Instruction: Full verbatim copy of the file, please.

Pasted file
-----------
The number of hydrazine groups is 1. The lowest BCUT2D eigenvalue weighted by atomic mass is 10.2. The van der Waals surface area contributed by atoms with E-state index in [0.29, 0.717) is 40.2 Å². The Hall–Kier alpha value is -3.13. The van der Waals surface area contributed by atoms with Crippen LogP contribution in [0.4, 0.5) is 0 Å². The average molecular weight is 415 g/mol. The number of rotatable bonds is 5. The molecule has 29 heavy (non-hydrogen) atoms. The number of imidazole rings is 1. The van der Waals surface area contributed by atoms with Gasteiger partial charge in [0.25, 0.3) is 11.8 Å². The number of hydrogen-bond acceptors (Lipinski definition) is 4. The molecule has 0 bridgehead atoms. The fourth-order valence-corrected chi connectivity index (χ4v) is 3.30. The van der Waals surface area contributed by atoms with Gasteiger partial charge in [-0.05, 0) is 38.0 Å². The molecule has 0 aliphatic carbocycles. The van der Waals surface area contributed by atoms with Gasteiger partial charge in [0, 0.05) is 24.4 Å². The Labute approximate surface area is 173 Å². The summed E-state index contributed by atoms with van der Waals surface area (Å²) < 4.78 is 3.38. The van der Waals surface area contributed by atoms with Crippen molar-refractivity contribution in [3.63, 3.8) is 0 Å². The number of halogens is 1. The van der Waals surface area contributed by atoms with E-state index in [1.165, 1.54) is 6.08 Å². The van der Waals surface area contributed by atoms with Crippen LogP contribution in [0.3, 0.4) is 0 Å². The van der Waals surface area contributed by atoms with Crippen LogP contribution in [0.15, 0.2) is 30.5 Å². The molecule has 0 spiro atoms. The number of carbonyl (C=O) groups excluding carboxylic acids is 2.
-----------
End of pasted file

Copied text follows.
The number of hydrazine groups is 1. The lowest BCUT2D eigenvalue weighted by atomic mass is 10.2. The van der Waals surface area contributed by atoms with E-state index in [0.29, 0.717) is 40.2 Å². The Hall–Kier alpha value is -3.13. The van der Waals surface area contributed by atoms with Crippen LogP contribution in [0.4, 0.5) is 0 Å². The average molecular weight is 415 g/mol. The number of rotatable bonds is 5. The molecule has 29 heavy (non-hydrogen) atoms. The number of imidazole rings is 1. The van der Waals surface area contributed by atoms with Gasteiger partial charge in [0.25, 0.3) is 11.8 Å². The number of hydrogen-bond acceptors (Lipinski definition) is 4. The molecule has 0 bridgehead atoms. The fourth-order valence-corrected chi connectivity index (χ4v) is 3.30. The van der Waals surface area contributed by atoms with Gasteiger partial charge in [-0.05, 0) is 38.0 Å². The molecule has 0 aliphatic carbocycles. The van der Waals surface area contributed by atoms with Gasteiger partial charge in [0, 0.05) is 24.4 Å². The Labute approximate surface area is 173 Å². The summed E-state index contributed by atoms with van der Waals surface area (Å²) < 4.78 is 3.38. The van der Waals surface area contributed by atoms with Crippen molar-refractivity contribution in [3.63, 3.8) is 0 Å². The number of halogens is 1. The van der Waals surface area contributed by atoms with E-state index in [1.165, 1.54) is 6.08 Å². The van der Waals surface area contributed by atoms with Crippen LogP contribution in [0.3, 0.4) is 0 Å². The van der Waals surface area contributed by atoms with Crippen LogP contribution in [0.15, 0.2) is 30.5 Å². The molecule has 0 spiro atoms. The number of carbonyl (C=O) groups excluding carboxylic acids is 2.